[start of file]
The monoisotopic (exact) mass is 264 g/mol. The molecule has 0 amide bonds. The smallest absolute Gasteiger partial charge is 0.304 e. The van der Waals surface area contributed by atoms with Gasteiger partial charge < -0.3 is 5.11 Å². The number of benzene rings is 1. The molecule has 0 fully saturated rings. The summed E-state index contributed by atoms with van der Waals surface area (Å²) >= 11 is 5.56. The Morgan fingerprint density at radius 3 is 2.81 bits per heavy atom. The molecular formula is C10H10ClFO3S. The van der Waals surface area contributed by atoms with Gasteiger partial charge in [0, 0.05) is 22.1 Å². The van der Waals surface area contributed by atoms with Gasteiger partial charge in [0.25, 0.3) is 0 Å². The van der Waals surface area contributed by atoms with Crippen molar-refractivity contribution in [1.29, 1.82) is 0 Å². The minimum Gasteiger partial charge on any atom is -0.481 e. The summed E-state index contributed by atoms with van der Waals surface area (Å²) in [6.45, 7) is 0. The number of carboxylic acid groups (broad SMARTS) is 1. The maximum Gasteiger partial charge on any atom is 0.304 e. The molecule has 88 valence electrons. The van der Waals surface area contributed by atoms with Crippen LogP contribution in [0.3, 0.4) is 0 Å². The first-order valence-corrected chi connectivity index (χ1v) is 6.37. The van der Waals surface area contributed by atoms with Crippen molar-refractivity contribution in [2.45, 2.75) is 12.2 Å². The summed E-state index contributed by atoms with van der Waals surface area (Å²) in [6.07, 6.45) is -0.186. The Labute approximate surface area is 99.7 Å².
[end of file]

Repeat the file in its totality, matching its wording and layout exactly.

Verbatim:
The monoisotopic (exact) mass is 264 g/mol. The molecule has 0 amide bonds. The smallest absolute Gasteiger partial charge is 0.304 e. The van der Waals surface area contributed by atoms with Gasteiger partial charge < -0.3 is 5.11 Å². The number of benzene rings is 1. The molecule has 0 fully saturated rings. The summed E-state index contributed by atoms with van der Waals surface area (Å²) >= 11 is 5.56. The Morgan fingerprint density at radius 3 is 2.81 bits per heavy atom. The molecular formula is C10H10ClFO3S. The van der Waals surface area contributed by atoms with Gasteiger partial charge in [0, 0.05) is 22.1 Å². The van der Waals surface area contributed by atoms with Gasteiger partial charge in [0.25, 0.3) is 0 Å². The van der Waals surface area contributed by atoms with Crippen molar-refractivity contribution in [1.29, 1.82) is 0 Å². The minimum Gasteiger partial charge on any atom is -0.481 e. The summed E-state index contributed by atoms with van der Waals surface area (Å²) in [6.45, 7) is 0. The number of carboxylic acid groups (broad SMARTS) is 1. The maximum Gasteiger partial charge on any atom is 0.304 e. The molecule has 88 valence electrons. The van der Waals surface area contributed by atoms with Crippen LogP contribution in [0.3, 0.4) is 0 Å². The first-order valence-corrected chi connectivity index (χ1v) is 6.37. The van der Waals surface area contributed by atoms with Crippen molar-refractivity contribution in [2.45, 2.75) is 12.2 Å². The summed E-state index contributed by atoms with van der Waals surface area (Å²) in [6.07, 6.45) is -0.186. The Labute approximate surface area is 99.7 Å².